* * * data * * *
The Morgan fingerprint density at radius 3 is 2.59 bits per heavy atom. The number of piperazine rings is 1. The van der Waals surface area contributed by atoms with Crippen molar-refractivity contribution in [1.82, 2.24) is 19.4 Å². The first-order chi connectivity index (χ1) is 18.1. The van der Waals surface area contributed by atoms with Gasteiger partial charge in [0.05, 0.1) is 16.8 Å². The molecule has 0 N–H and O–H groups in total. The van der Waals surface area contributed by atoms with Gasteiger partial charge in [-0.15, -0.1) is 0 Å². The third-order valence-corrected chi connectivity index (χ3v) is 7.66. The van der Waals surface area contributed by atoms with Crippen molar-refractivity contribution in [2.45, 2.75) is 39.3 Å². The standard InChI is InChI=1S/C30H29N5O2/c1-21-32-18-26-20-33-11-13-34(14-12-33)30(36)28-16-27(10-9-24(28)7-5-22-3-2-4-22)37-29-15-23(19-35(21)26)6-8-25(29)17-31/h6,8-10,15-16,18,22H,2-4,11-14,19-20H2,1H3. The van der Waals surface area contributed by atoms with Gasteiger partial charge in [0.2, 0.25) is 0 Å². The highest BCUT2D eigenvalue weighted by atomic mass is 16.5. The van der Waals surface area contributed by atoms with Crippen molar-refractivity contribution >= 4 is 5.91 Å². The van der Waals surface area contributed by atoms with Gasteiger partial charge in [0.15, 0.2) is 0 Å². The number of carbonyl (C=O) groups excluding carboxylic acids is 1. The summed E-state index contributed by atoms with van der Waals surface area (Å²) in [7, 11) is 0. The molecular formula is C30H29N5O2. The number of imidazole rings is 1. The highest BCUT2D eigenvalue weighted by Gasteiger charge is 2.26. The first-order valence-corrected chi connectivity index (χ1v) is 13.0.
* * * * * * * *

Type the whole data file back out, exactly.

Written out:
The Morgan fingerprint density at radius 3 is 2.59 bits per heavy atom. The number of piperazine rings is 1. The van der Waals surface area contributed by atoms with Crippen molar-refractivity contribution in [1.82, 2.24) is 19.4 Å². The first-order chi connectivity index (χ1) is 18.1. The van der Waals surface area contributed by atoms with Gasteiger partial charge in [0.05, 0.1) is 16.8 Å². The molecule has 0 N–H and O–H groups in total. The van der Waals surface area contributed by atoms with Gasteiger partial charge in [-0.15, -0.1) is 0 Å². The third-order valence-corrected chi connectivity index (χ3v) is 7.66. The van der Waals surface area contributed by atoms with Crippen molar-refractivity contribution in [2.45, 2.75) is 39.3 Å². The standard InChI is InChI=1S/C30H29N5O2/c1-21-32-18-26-20-33-11-13-34(14-12-33)30(36)28-16-27(10-9-24(28)7-5-22-3-2-4-22)37-29-15-23(19-35(21)26)6-8-25(29)17-31/h6,8-10,15-16,18,22H,2-4,11-14,19-20H2,1H3. The van der Waals surface area contributed by atoms with Gasteiger partial charge in [0.2, 0.25) is 0 Å². The highest BCUT2D eigenvalue weighted by atomic mass is 16.5. The van der Waals surface area contributed by atoms with Crippen molar-refractivity contribution >= 4 is 5.91 Å². The van der Waals surface area contributed by atoms with Gasteiger partial charge in [0.15, 0.2) is 0 Å². The number of carbonyl (C=O) groups excluding carboxylic acids is 1. The summed E-state index contributed by atoms with van der Waals surface area (Å²) in [7, 11) is 0. The molecular formula is C30H29N5O2. The number of imidazole rings is 1. The highest BCUT2D eigenvalue weighted by Gasteiger charge is 2.26. The first-order valence-corrected chi connectivity index (χ1v) is 13.0.